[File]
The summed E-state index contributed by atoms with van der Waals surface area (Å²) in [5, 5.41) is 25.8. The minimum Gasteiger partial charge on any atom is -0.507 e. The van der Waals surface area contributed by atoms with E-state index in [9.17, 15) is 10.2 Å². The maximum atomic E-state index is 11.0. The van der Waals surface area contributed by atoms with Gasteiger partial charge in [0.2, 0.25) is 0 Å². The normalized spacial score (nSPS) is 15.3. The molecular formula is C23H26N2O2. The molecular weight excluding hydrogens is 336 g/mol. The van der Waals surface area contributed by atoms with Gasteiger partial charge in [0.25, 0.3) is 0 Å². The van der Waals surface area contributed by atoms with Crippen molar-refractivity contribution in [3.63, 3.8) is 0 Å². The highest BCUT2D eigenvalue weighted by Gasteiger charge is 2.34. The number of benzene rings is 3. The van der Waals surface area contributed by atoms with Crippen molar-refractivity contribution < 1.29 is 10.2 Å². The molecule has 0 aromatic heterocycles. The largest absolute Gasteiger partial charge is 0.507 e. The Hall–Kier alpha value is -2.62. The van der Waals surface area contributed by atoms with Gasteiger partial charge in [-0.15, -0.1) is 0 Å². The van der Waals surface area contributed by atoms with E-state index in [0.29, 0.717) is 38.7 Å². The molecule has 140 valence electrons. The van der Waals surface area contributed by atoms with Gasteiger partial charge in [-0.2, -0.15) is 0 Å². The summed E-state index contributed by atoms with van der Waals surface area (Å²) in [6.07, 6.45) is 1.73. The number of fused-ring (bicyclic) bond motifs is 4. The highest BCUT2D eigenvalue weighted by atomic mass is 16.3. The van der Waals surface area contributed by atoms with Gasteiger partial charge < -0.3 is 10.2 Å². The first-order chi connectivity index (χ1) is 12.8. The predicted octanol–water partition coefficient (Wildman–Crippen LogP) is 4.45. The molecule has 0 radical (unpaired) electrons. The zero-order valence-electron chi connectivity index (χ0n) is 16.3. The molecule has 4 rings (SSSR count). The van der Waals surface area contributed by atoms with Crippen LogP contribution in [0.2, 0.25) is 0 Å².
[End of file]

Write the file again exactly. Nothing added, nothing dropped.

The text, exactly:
The summed E-state index contributed by atoms with van der Waals surface area (Å²) in [5, 5.41) is 25.8. The minimum Gasteiger partial charge on any atom is -0.507 e. The van der Waals surface area contributed by atoms with E-state index in [9.17, 15) is 10.2 Å². The maximum atomic E-state index is 11.0. The van der Waals surface area contributed by atoms with Gasteiger partial charge in [0.2, 0.25) is 0 Å². The normalized spacial score (nSPS) is 15.3. The molecular formula is C23H26N2O2. The molecular weight excluding hydrogens is 336 g/mol. The van der Waals surface area contributed by atoms with Gasteiger partial charge in [0.25, 0.3) is 0 Å². The van der Waals surface area contributed by atoms with Crippen molar-refractivity contribution in [3.63, 3.8) is 0 Å². The highest BCUT2D eigenvalue weighted by Gasteiger charge is 2.34. The number of benzene rings is 3. The van der Waals surface area contributed by atoms with Crippen molar-refractivity contribution < 1.29 is 10.2 Å². The molecule has 0 aromatic heterocycles. The largest absolute Gasteiger partial charge is 0.507 e. The Hall–Kier alpha value is -2.62. The van der Waals surface area contributed by atoms with Gasteiger partial charge in [-0.15, -0.1) is 0 Å². The van der Waals surface area contributed by atoms with E-state index in [0.29, 0.717) is 38.7 Å². The molecule has 140 valence electrons. The van der Waals surface area contributed by atoms with Gasteiger partial charge in [-0.2, -0.15) is 0 Å². The summed E-state index contributed by atoms with van der Waals surface area (Å²) in [6.07, 6.45) is 1.73. The number of fused-ring (bicyclic) bond motifs is 4. The highest BCUT2D eigenvalue weighted by atomic mass is 16.3. The van der Waals surface area contributed by atoms with Gasteiger partial charge < -0.3 is 10.2 Å². The first-order chi connectivity index (χ1) is 12.8. The predicted octanol–water partition coefficient (Wildman–Crippen LogP) is 4.45. The molecule has 0 radical (unpaired) electrons. The zero-order valence-electron chi connectivity index (χ0n) is 16.3. The molecule has 4 rings (SSSR count). The van der Waals surface area contributed by atoms with Crippen LogP contribution in [0.2, 0.25) is 0 Å².